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September 12, 1847: Battle of Chapultepec Begins

 

The Southern rebellion was largely the outgrowth of the Mexican war. Nations, like individuals, are punished for their transgressions. We got our punishment in the most sanguinary and expensive war of modern times.

Ulysses S. Grant, decorated veteran of the Mexican War

 

 

On September 12, 1847 General Winfield Scott began his assault on the Castle of Chapultepec, the key to Mexico City.  If Chapultepec could be taken, Mexico City would fall and the War won.  Here is Scott’s report to the Secretary of War:

 

 

Head-Quarters of the Army,
National Palace of Mexico, Sept. 18, 1847.

Sir: – At the end of another series of arduous and brilliant operations of more than forty-eight hours’ continuance, this glorious army hoisted, on the morning of the 14th, the colours of the United States on the walls of this palace.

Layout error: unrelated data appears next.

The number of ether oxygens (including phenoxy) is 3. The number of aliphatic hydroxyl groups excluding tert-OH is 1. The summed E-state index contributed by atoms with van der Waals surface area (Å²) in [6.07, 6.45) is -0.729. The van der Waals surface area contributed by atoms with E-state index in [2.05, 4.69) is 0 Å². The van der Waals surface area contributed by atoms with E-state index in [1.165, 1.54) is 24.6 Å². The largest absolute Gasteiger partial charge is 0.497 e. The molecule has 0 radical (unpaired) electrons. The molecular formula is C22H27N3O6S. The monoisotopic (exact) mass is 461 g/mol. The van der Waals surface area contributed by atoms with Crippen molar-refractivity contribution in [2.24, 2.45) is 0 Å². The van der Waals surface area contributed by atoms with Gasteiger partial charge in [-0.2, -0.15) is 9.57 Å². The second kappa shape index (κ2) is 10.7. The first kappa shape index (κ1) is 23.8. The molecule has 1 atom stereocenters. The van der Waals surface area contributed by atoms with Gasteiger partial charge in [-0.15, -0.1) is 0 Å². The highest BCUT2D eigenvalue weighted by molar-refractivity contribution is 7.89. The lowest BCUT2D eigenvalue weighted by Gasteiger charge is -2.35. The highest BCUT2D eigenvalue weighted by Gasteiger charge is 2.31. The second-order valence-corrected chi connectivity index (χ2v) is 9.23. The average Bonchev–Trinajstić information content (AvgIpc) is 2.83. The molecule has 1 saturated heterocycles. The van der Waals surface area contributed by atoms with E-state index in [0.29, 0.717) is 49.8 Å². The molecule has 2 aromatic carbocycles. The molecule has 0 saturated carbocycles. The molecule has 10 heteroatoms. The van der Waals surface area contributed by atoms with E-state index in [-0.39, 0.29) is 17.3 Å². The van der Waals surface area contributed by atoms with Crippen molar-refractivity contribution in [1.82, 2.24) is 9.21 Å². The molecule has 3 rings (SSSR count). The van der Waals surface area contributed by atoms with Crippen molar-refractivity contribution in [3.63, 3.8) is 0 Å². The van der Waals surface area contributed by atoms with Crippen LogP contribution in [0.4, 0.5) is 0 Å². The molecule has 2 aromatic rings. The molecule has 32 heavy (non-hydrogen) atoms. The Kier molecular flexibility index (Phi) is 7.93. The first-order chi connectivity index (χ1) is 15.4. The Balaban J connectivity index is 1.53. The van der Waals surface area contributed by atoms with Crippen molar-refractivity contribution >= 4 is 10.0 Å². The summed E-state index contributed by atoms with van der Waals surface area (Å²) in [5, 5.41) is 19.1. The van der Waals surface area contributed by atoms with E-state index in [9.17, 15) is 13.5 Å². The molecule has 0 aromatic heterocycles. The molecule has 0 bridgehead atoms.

The victory of the 8th, at the Molino del Rey, was followed by daring reconnoissances on the part of our distinguished engineers – Captain Lee, Lieutenants Beauregard, Stevens, and Tower – Major Smith, senior, being sick, and Captain Mason, third in rank, wounded. Their operations were directed principally to the south – towards the gates of the Piedad, San Angel (Niño Perdido), San Antonio, and the Paseo de la Viga.

This city stands on a slight swell of ground, near the centre of an irregular basin, and is girdled with a ditch in its greater extent – a navigable canal of great breadth and depth – very difficult to bridge in the presence of an enemy, and serving at once for drainage, custom-house purposes, and military defence; leaving eight entrances or gates, over arches – each of which we found defended by a system of strong works, that seemed to require nothing but some men and guns to be impregnable.